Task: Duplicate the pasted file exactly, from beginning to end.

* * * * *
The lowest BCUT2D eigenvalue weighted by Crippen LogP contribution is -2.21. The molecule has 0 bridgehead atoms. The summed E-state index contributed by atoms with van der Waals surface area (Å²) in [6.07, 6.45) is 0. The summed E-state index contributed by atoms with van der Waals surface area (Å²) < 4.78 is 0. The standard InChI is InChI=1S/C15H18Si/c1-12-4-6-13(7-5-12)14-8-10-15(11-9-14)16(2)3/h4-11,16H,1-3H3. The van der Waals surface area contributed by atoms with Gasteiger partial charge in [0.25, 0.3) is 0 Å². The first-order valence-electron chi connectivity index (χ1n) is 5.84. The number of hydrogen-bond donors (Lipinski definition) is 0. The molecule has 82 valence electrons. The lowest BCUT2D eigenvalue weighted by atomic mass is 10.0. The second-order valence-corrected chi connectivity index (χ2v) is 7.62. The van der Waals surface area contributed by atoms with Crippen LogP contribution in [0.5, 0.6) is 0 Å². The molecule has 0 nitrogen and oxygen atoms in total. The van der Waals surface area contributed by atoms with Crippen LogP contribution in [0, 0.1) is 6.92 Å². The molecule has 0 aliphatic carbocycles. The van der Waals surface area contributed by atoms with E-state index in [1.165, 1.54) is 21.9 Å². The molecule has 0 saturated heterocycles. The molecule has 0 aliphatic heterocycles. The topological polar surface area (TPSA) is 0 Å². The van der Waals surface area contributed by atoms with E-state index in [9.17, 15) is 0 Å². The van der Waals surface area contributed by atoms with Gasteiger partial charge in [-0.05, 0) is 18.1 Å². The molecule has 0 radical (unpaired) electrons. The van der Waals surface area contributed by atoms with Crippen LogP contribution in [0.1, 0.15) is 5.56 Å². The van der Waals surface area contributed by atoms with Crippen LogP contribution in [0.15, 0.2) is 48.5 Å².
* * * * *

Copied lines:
The lowest BCUT2D eigenvalue weighted by Crippen LogP contribution is -2.21. The molecule has 0 bridgehead atoms. The summed E-state index contributed by atoms with van der Waals surface area (Å²) in [6.07, 6.45) is 0. The summed E-state index contributed by atoms with van der Waals surface area (Å²) < 4.78 is 0. The standard InChI is InChI=1S/C15H18Si/c1-12-4-6-13(7-5-12)14-8-10-15(11-9-14)16(2)3/h4-11,16H,1-3H3. The van der Waals surface area contributed by atoms with Gasteiger partial charge in [0.25, 0.3) is 0 Å². The first-order valence-electron chi connectivity index (χ1n) is 5.84. The number of hydrogen-bond donors (Lipinski definition) is 0. The molecule has 82 valence electrons. The lowest BCUT2D eigenvalue weighted by atomic mass is 10.0. The second-order valence-corrected chi connectivity index (χ2v) is 7.62. The van der Waals surface area contributed by atoms with Crippen LogP contribution in [0.5, 0.6) is 0 Å². The molecule has 0 nitrogen and oxygen atoms in total. The van der Waals surface area contributed by atoms with Crippen LogP contribution in [0, 0.1) is 6.92 Å². The molecule has 0 aliphatic carbocycles. The van der Waals surface area contributed by atoms with E-state index in [1.165, 1.54) is 21.9 Å². The molecule has 0 saturated heterocycles. The molecule has 0 aliphatic heterocycles. The topological polar surface area (TPSA) is 0 Å². The van der Waals surface area contributed by atoms with E-state index in [9.17, 15) is 0 Å². The van der Waals surface area contributed by atoms with Gasteiger partial charge in [-0.05, 0) is 18.1 Å². The molecule has 0 radical (unpaired) electrons. The van der Waals surface area contributed by atoms with Crippen LogP contribution in [0.1, 0.15) is 5.56 Å². The van der Waals surface area contributed by atoms with Crippen LogP contribution in [0.15, 0.2) is 48.5 Å².